Now more than ever, unsigned artists command a certain kind of respect. They can be experimental, inconsistent, and difficult to define. They answer to nothing but their own whim, free to develop organically and without label-imposed boundaries on creativity.
Todd Michaelsen, under the (yes, unsigned!) alias My Pet Dragon, is one such artist who is the boss of himself. He wrote, produced, and currently stars in First Born, MPD's first, self-released album. A haunting assembly of Indian influenced-electronica, psychedelic rock, and acoustic folk, "First Born" sounds surprisingly expansive and cinematic for a homegrown recording. It occupies a space between the real and the surreal, appearing more like a concept, a way of thinking, than a definable genre of music. Michaelsen aptly describes the album as "a dreamy, ethereal, layered rock/electronic record. It's a collection of tripped-out, late evening/early morning recordings, meant for headphones and late night car rides."
A big contributor to the "dreamy" dialogue is Michaelsen's soaring vocals. Comparisons to Thom Yorke and Jeff Buckley come easily and immediately, but the likeness diminishes the more you listen-and realize that the emotion in his voice stems from a place that is entirely his own. Michaelsen cites Sigur Ros, Nine Inch Nails, Karsh Kale, and Bjork as influences, noting that he likes "the sounds and emotions you can get out of blending organic and electronic elements together."
Michaelsen does this skillfully on the moody, hypnotic "New York Underwater," and the meandering but rhythmic "Space Love 3000" and "Dreamer's Despair," which both layer guitar and vocals with scattered beats into lush, spaced-out soundscapes. But on tracks like "Born on a Sunday," "The Painter," and "First Born King," Michaelsen tones down the production and favors a simple, acoustic folk sound. It's these variations that reflect the versatility of his talent. "My sound is always evolving and changing because that was the original purpose of creating this outlet for myself," says Michaelsen. "If I want to sing a simple, sweet folk song like 'Born on a Sunday,' I will. If I want to make a heavy, tripped-out dance tune with electronics, guitars, and tabla, I'll do that too. It's all within the 'rock' realm."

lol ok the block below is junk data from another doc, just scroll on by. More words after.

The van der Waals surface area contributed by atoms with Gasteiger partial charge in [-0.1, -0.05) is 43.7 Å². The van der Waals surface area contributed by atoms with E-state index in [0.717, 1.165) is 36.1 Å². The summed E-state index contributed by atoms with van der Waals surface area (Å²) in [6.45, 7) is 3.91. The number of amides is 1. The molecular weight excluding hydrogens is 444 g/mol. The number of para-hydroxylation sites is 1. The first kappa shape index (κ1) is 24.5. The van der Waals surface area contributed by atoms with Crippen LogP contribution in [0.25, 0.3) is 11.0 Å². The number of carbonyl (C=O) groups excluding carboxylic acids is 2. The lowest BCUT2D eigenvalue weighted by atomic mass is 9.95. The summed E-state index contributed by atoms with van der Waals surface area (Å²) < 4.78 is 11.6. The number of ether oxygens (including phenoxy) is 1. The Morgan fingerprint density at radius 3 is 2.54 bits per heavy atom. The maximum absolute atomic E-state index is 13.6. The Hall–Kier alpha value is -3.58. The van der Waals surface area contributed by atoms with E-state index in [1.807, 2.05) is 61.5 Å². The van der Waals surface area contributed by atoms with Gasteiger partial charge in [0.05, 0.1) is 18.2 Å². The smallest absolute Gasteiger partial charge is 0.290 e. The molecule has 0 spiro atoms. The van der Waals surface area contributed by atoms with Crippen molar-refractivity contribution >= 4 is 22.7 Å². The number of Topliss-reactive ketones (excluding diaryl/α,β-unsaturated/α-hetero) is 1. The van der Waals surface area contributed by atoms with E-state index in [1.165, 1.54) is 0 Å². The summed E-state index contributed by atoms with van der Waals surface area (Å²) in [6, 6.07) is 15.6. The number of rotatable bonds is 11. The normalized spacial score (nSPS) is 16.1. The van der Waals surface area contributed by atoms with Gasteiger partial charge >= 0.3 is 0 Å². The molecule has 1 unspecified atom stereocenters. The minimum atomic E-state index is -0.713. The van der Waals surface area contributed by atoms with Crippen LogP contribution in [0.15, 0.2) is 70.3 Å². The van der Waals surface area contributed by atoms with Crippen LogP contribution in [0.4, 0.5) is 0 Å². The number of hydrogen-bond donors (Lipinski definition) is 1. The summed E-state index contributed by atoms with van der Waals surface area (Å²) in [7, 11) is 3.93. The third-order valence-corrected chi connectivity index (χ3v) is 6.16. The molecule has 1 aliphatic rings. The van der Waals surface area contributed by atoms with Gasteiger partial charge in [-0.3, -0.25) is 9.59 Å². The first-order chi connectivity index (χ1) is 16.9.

Listeners across genres have already responded to the album. Michaelsen says DJs are spinning dance track "Dragon's Breath" in clubs, and meanwhile, the acoustic "Soldier's Lullaby" was featured on Neil Young's website. But Michaelsen notes that "the future of MPD will lie somewhere between these worlds."
"Holes in the Sky," the album's epic, final track, is a good representation of MPD's almost paradoxical sound: melodic but haunting; ambient but also intense. For now, Michaelsen not only gets away with the paradoxes, but forges new territory in blending disparate sounds and influences together into a novel experience. "I enjoy music that becomes visual to the listener. Drones, tribal beats, and reverbs all give that feeling to me," says Michaelsen. "I really love music that takes you to another place. Sometimes reality is not the best place for your head to be."